Selecting the right garage door opener, can leave you overwhelmed by the number of options available. Follow these tips to make the best choice for your new garage door opener.
Garage door openers: chain drive, belt drive and screw drive.
- Chain-drive garage door openers are the oldest and most commonly widely used style of opener. These openers may not be the best choice if the garage is located beneath a bedroom or next to a room where external noise could be problematic. Many people; however, find comfort in being alerted to the fact (through the garage door opening) that someone is goin to be entering their home.
- Belt-drive garage door openers are similar to their chain-drive cousins, with the exception that they operate with a rubber belt instead of a chain. These are the quietest of the garage door opener choices. Due to their quiter operation and low maintenance, they tend to be priced higher than the other options.
- In between the chain driven and belt driven options are screw-drive garage door openers. These openers require considerable maintenance as you the entire rail must be degreased every 2-4 years. These are typically the most difficult to install for someone doing their own garage door opener installation.
A 1/2 horsepower garage door opener will accomodate the needs of a typical two-car garage. A smaller motor would only be appropriate on one-car garage with a lightweight garage door. The horsepower of your garage door opener applies primarily to the average daily use. For example: If you are using your door 10-15 times per day, a DC powered unit will use less power and have greater torque output. DC powered units produce more power than standard 1/2 horsepower AC Units. When dealing with extra large or heavy doors, it is best to consult an authorized dealer. Larger doors, such as wood or 2 inch thick steel on steel doors may need the additional power of a 3/4 horsepower unit.
The average garage door opener will handle a standard 7-foot tall door, plus approximately 6 inches, depending upon the door and track radius. Make sure an extension kit is included when purchasing a taller door from a retail outlet. Professional dealers will include a solid rail that is sized to correctly accomadate the larger door height.
Since 1993, all garage door openers have been required by law to have a safety mechanism to stop and reverse the door in the event something passes beneath the garage door. This occurs when a light beam across the bottom of the door threshold is broken. The reversing mechanism should be tested at regularly scheduled interval to prevent damage to cars, pets and children.
A rolling code feature has become a standard security feature on most modern garage door openers. The rolling code feature makes it difficult for would be thieves to intercept and access the code for opening the door.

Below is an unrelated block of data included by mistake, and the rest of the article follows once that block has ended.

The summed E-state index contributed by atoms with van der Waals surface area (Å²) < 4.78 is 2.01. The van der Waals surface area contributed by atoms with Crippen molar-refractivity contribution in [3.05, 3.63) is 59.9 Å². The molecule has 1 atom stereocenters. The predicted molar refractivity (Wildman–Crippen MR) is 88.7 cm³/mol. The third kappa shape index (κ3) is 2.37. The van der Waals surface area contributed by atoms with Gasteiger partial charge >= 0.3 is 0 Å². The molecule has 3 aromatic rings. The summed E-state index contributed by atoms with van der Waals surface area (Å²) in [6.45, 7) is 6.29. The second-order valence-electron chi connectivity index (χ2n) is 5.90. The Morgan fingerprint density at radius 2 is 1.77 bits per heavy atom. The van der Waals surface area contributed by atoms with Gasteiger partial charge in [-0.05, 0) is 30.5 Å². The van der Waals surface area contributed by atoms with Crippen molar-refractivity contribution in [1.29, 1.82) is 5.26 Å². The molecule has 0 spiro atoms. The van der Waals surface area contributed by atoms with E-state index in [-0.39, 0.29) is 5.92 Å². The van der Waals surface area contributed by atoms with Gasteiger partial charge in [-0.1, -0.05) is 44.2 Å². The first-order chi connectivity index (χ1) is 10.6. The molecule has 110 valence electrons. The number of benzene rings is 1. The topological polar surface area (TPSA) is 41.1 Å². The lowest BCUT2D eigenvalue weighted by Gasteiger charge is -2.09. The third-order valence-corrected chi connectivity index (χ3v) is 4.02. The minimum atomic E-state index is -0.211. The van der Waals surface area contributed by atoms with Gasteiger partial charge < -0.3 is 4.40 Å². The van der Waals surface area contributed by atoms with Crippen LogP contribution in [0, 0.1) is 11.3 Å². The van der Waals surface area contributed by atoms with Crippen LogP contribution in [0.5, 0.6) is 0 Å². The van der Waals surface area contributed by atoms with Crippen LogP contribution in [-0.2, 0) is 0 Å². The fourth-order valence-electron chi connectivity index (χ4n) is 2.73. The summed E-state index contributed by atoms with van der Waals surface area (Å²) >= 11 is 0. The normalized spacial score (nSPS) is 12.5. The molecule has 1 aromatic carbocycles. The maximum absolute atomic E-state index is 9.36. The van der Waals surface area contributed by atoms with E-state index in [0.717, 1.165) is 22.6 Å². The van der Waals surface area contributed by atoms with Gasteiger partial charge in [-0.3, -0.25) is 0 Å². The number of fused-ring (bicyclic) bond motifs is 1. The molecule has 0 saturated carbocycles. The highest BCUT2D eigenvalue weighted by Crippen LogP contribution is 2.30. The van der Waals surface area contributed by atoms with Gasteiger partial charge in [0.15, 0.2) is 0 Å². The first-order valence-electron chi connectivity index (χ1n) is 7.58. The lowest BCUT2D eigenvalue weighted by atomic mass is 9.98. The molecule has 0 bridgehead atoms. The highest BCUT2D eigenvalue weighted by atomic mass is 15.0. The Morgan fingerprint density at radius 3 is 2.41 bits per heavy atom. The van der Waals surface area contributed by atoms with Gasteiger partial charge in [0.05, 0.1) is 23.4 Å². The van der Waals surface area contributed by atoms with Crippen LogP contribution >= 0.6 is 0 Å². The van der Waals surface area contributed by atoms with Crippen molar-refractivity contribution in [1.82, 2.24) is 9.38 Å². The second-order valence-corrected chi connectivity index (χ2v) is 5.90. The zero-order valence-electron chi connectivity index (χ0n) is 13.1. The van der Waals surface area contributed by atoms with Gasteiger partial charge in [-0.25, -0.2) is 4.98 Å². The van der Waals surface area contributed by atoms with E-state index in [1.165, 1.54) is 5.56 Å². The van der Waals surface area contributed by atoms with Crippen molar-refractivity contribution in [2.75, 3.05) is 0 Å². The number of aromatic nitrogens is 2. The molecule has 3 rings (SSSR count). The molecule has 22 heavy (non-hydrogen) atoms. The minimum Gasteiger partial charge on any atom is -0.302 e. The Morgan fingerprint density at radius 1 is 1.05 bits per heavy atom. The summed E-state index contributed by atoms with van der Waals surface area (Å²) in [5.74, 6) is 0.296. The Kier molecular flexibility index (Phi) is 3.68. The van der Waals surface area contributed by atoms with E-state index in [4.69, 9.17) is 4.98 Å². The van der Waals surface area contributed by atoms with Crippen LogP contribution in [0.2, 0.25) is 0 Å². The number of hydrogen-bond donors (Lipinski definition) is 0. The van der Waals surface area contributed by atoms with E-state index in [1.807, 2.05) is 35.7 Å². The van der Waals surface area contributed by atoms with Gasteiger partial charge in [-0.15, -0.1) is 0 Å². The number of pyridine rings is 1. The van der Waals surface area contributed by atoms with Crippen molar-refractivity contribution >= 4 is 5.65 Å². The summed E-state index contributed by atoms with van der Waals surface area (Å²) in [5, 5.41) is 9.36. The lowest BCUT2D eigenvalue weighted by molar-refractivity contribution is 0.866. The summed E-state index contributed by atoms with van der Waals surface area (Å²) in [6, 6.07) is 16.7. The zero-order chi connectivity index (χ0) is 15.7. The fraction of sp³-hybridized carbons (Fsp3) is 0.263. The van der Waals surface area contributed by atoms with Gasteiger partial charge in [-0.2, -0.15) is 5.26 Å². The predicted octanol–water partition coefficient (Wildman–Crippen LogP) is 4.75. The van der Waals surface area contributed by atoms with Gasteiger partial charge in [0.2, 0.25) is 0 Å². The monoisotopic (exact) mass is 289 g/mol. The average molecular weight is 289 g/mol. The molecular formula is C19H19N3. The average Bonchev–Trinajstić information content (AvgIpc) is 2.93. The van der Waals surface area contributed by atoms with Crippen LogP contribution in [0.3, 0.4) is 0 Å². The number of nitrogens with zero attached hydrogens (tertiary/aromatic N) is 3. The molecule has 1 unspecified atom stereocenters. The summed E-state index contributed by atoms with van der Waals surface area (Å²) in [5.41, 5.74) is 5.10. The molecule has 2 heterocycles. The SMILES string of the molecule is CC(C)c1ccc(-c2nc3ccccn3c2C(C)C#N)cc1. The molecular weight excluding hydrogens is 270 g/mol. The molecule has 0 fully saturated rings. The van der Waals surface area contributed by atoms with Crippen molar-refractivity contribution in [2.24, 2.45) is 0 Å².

It is easy to forget that the garage door opener light often functions as either the primary or in many cases, only source of illumination in the garage. Two 60 watt bulbs are the standard configuration on most units; however, you may want to consider a unit that utilizes two 100 watt bulbs for increased lighting capacity. Using an incorrect bulb with your garage door opener can damage the unit, so be sure to consult your owner’s manual for correct wattage.
While not standard on all models, battery backup is an available feature on many garage door openers. The battery backup goes into operation when there is a disruption in the regular electrical power supply, thus allowing you to use your garage door opener during a period of power outage. This backup feature prevents you from being locked out of your home, should the power be out.
A keyless entry pad allows you to enter a code to open your garage door without having to carry a key. These pads are normally mounted just outside of the garage door. In lieu of an access code, many of the newer models are activated by a fingerprint scan.
New garage door openers generally include two remote control units. Remote controls may have a single button that simply opens a single door, while others will have the capability of opening multiple doors and will include multiple buttons to access that functionality.
Wall mounted control pads have been a standard feature of garage door opener systems for years. These pads are generally used to open and close the garage door and turn the light on or off. In recent years, additional features have been added to improve the user experience of the user. These features include programmable remotes, timers, clocks, temperature control and motion light control.
You may not realize that the models that garage door opener manufacturers make for professional installers and do-it-yourselfers are actually separate. Most units sold by professional installers come with a manufacturer’s lifetime warranty, while D.I.Y. units may have lesser warranty coverage. Be sure to read the motor warranty and specifications carefully. If longevity is important to you, it is best to work with a manufacturer’s direct distributor, versus a retail outlet. Professional model is a solid rail system, which helps against wear and tear of rail components and the overall function of the door.
Warranties can range from 10 year to lifetime, depending upon the model. Shorter coverage generally applies to components such as belts and chains, due to the regular wear and tear from operation. Electronic warranties can sometimes be extended through the use of manufacturer supplied surge protection accessories
Due to the amount of electronic components in most garage door openers, it is advisable to purchase a surge protector as an accessory for your opener. Some manufacturers will offer surge protectors as an available accessory.